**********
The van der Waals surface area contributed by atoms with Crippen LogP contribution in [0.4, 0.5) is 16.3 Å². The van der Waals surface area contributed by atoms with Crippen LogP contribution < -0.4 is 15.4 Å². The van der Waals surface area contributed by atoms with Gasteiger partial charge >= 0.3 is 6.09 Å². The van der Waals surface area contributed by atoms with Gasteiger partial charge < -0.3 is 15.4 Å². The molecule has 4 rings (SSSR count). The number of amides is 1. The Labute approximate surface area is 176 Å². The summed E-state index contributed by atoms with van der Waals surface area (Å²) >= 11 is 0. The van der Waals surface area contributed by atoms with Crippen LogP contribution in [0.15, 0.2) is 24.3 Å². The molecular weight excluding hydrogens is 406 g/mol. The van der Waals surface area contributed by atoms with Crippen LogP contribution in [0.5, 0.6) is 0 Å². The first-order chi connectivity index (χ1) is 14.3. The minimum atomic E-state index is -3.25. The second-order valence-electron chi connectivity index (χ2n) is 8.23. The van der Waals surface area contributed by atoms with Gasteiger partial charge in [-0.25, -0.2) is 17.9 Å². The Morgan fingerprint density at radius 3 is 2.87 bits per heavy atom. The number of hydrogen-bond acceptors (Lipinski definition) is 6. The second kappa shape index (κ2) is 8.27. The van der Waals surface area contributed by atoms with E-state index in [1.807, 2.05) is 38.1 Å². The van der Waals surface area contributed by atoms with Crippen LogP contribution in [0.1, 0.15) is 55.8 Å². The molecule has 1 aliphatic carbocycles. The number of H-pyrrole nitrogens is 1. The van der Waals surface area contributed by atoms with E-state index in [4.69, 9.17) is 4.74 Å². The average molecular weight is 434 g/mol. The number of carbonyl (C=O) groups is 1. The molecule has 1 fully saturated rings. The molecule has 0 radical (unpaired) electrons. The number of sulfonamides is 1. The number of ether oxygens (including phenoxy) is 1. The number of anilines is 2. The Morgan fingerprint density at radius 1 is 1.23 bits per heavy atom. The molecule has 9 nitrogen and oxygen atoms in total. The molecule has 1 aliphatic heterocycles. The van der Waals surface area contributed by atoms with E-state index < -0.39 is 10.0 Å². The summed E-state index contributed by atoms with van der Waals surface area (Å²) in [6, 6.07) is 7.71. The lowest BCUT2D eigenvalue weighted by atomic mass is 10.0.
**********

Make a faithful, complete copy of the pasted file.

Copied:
The van der Waals surface area contributed by atoms with Crippen LogP contribution in [0.4, 0.5) is 16.3 Å². The van der Waals surface area contributed by atoms with Crippen LogP contribution < -0.4 is 15.4 Å². The van der Waals surface area contributed by atoms with Gasteiger partial charge >= 0.3 is 6.09 Å². The van der Waals surface area contributed by atoms with Gasteiger partial charge < -0.3 is 15.4 Å². The molecule has 4 rings (SSSR count). The number of amides is 1. The Labute approximate surface area is 176 Å². The summed E-state index contributed by atoms with van der Waals surface area (Å²) >= 11 is 0. The van der Waals surface area contributed by atoms with Crippen LogP contribution in [0.15, 0.2) is 24.3 Å². The molecular weight excluding hydrogens is 406 g/mol. The van der Waals surface area contributed by atoms with Crippen LogP contribution in [0.5, 0.6) is 0 Å². The first-order chi connectivity index (χ1) is 14.3. The minimum atomic E-state index is -3.25. The second-order valence-electron chi connectivity index (χ2n) is 8.23. The van der Waals surface area contributed by atoms with Gasteiger partial charge in [-0.25, -0.2) is 17.9 Å². The Morgan fingerprint density at radius 3 is 2.87 bits per heavy atom. The number of hydrogen-bond acceptors (Lipinski definition) is 6. The second kappa shape index (κ2) is 8.27. The van der Waals surface area contributed by atoms with E-state index in [1.807, 2.05) is 38.1 Å². The van der Waals surface area contributed by atoms with Crippen LogP contribution in [0.1, 0.15) is 55.8 Å². The molecule has 1 aliphatic carbocycles. The number of H-pyrrole nitrogens is 1. The van der Waals surface area contributed by atoms with E-state index in [4.69, 9.17) is 4.74 Å². The average molecular weight is 434 g/mol. The number of carbonyl (C=O) groups is 1. The molecule has 1 fully saturated rings. The molecule has 0 radical (unpaired) electrons. The number of sulfonamides is 1. The number of ether oxygens (including phenoxy) is 1. The number of anilines is 2. The Morgan fingerprint density at radius 1 is 1.23 bits per heavy atom. The molecule has 9 nitrogen and oxygen atoms in total. The molecule has 1 aliphatic heterocycles. The van der Waals surface area contributed by atoms with E-state index < -0.39 is 10.0 Å². The summed E-state index contributed by atoms with van der Waals surface area (Å²) in [6, 6.07) is 7.71. The lowest BCUT2D eigenvalue weighted by atomic mass is 10.0.